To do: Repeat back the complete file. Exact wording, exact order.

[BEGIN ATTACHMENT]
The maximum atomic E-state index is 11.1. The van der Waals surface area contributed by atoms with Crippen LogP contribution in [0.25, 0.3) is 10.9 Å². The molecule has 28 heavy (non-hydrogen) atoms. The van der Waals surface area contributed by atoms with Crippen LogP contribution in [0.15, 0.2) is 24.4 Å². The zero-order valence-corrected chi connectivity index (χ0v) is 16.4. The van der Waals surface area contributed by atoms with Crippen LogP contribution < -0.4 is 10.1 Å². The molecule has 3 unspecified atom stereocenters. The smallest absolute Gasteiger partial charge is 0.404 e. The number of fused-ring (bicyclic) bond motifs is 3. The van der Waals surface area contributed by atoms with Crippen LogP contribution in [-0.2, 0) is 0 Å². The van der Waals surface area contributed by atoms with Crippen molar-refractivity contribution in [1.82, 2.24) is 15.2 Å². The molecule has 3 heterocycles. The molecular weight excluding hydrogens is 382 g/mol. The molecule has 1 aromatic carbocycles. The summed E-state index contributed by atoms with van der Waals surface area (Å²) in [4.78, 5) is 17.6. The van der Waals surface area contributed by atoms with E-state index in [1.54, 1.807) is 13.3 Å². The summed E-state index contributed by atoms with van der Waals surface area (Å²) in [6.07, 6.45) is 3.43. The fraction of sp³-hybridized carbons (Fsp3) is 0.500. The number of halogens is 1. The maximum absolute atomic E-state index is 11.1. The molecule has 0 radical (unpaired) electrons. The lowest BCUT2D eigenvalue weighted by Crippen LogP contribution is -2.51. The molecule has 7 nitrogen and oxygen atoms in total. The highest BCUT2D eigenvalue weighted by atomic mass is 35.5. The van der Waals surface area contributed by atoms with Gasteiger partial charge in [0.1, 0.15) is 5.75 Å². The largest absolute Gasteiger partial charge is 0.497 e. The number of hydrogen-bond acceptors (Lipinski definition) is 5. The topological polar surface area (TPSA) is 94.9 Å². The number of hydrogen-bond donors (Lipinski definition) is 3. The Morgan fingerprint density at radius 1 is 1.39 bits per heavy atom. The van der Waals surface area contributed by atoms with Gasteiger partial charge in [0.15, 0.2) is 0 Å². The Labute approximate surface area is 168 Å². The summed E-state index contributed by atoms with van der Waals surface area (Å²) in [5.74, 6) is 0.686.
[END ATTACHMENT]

The maximum atomic E-state index is 11.1. The van der Waals surface area contributed by atoms with Crippen LogP contribution in [0.25, 0.3) is 10.9 Å². The molecule has 28 heavy (non-hydrogen) atoms. The van der Waals surface area contributed by atoms with Crippen LogP contribution in [0.15, 0.2) is 24.4 Å². The zero-order valence-corrected chi connectivity index (χ0v) is 16.4. The van der Waals surface area contributed by atoms with Crippen LogP contribution < -0.4 is 10.1 Å². The molecule has 3 unspecified atom stereocenters. The smallest absolute Gasteiger partial charge is 0.404 e. The number of fused-ring (bicyclic) bond motifs is 3. The van der Waals surface area contributed by atoms with Crippen LogP contribution in [-0.2, 0) is 0 Å². The van der Waals surface area contributed by atoms with Crippen molar-refractivity contribution in [1.82, 2.24) is 15.2 Å². The molecule has 3 heterocycles. The molecular weight excluding hydrogens is 382 g/mol. The molecule has 1 aromatic carbocycles. The summed E-state index contributed by atoms with van der Waals surface area (Å²) in [4.78, 5) is 17.6. The van der Waals surface area contributed by atoms with E-state index in [1.54, 1.807) is 13.3 Å². The summed E-state index contributed by atoms with van der Waals surface area (Å²) in [6.07, 6.45) is 3.43. The fraction of sp³-hybridized carbons (Fsp3) is 0.500. The number of halogens is 1. The maximum absolute atomic E-state index is 11.1. The molecule has 0 radical (unpaired) electrons. The lowest BCUT2D eigenvalue weighted by Crippen LogP contribution is -2.51. The molecule has 7 nitrogen and oxygen atoms in total. The highest BCUT2D eigenvalue weighted by atomic mass is 35.5. The van der Waals surface area contributed by atoms with Gasteiger partial charge in [0.1, 0.15) is 5.75 Å². The largest absolute Gasteiger partial charge is 0.497 e. The number of hydrogen-bond acceptors (Lipinski definition) is 5. The topological polar surface area (TPSA) is 94.9 Å². The number of hydrogen-bond donors (Lipinski definition) is 3. The Morgan fingerprint density at radius 1 is 1.39 bits per heavy atom. The van der Waals surface area contributed by atoms with Gasteiger partial charge in [0.15, 0.2) is 0 Å². The Labute approximate surface area is 168 Å². The summed E-state index contributed by atoms with van der Waals surface area (Å²) in [5.74, 6) is 0.686.